The disadvantage of having such a substantial combination of electric and combustion hardware is weight, which despite a carbonfibre body and other substantial weight-saving efforts means the Polestar 1 still breaks 2.3 tons. Plug-in powertrains with a smaller electric motor and battery set-up, such as that fitted to the Porsche Panamera, are nearly as detrimental to the overall weight and performance, in the Panamera’s case still adding around 300kg to the kerb weight of an equivalent model without the hybrid system.

Like few other hybrid systems, a plug-in arrangement can distinctly change depending on the individual layout. It might have the widest spread of capability, but it also comes with the most compromise, one that for performance cars is very difficult to justify at any level.

Plug-in hybrid performance cars

  • Polestar 1
  • Porsche 918 Spyder
  • Porsche Panamera Turbo S e-hybrid

Pro: Able to drive useable distance on EV power; electric motors are power dense and can dramatically increase system power

Con: The heaviest option as it requires a full suite of hardware of both propulsion systems

Range extender hybrids

You might have heard a little bit about range-extender hybrids a few years ago, but as plug-in powertrains become more flexible and powerful, and range anxiety in full-EVs lessens, so too has the range extender fallen out of favour. A range-extender powertrain is defined by its layout of a combustion engine being a small supplementary motor to, as its name suggests, extend the range from the battery pack. Range extenders also reduce the parasitic mechanical losses associated with combustion engines by not being directly connected to the wheels, instead acting only as an electricity generator, hence their general incompatibility with performance cars.

While private cars have turned away from range-extender-style hybrids, public transport such as buses and the new LEVC London Taxi use the technology to dramatically reduce their carbon emissions without the need to plug in as often as a pure electric alternative. In urban centres especially, vehicles such as the new London Taxi are able to run almost entirely on electric mode thanks to the constant stop-start driving style that tops up the batteries via regenerative braking, only turning to the combustion engine when the batteries are at a critically low level.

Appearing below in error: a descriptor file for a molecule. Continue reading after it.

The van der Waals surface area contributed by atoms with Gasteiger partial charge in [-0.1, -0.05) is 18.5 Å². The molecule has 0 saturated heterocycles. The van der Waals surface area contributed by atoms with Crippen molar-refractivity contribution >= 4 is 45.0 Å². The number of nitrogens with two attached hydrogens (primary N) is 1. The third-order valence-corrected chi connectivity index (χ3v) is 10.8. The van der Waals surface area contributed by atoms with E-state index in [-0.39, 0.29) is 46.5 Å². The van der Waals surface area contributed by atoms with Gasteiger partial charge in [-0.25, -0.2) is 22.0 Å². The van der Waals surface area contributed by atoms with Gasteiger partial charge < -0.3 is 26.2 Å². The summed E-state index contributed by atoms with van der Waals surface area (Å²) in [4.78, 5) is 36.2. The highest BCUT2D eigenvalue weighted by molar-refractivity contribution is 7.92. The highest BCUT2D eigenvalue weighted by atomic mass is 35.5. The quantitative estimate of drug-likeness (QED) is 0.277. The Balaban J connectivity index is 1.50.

Range extender cars

  • BMW i3 REx
  • Chevrolet Volt
  • LEVC TX London Taxi

Pro: Most efficient form of hybrid without range anxiety

Con: Is the most compromised in terms of performance applications

Full EV

This is where the electric car enters the scene. There is no combustion engine at all, instead an EV is driven entirely by one or more electric motors, powered by a substantial battery pack. There are lots of limitations to electric cars, such as their reliance on an infrastructure that is still very much in its infancy in the UK and other developed countries. The origin of the electricity is another variability as to an electric car’s green credentials, likewise the environmental impact of their more resource-heavy construction, but while it’s easy to take a negative stance as an enthusiast, electric vehicles are generally cleaner than their combustion counterparts when the whole life cycle is taken into consideration.

From a performance perspective electric motors, with their instant torque, flexible packaging and ability to more easily be augmented between the wheels, are arguably more dynamic than their petrol counterparts. But with one critical flaw: weight. As with plug-in hybrids, electric vehicles that have a long range require a large battery pack – those in top-level Teslas and the new Porsche Taycan are up to 100kWh, weighing anywhere between 600 and 700kg. This huge mass is able to be flexibly packaged though, generally finding a home along the bottom of the chassis, to which both axles are mounted.

Pioneered by Tesla in the Model S, and now utilised by Porsche in its new Taycan, this layout places almost all of the mechanical weight as low as possible in the chassis, keeping the centre of gravity low, therefore disguising the weight. A Taycan Turbo S hits the scales at an astonishing 2370kg, but drives like a significantly lighter car. Acceleration from modern electric motors is another draw, as their instant torque delivery makes them feel faster than the figures would suggest.

From an emotional perspective though, electric powertrains still for now lack the variability or involvement that comes not just from a combustion engine’s noise, but character and delivery. Revving beyond 9000rpm in a Porsche GT3 RS, the wailing howl of the V10 in a Lexus LFA, or the off-beat burble of an AMG V8 at idle resonate in a very different way to the distant hum of an electric motor. This is something no sub-two-second acceleration time will be able to make up for.

Full EV performance cars

Pro: Instant torque makes many electric powertrains quicker than IC alternatives; green, and most flexible packaging

Con: Susceptible to limitations of infrastructure; emotionless

This article originally appeared at evo.co.uk

Copyright © evo UK, Dennis Publishing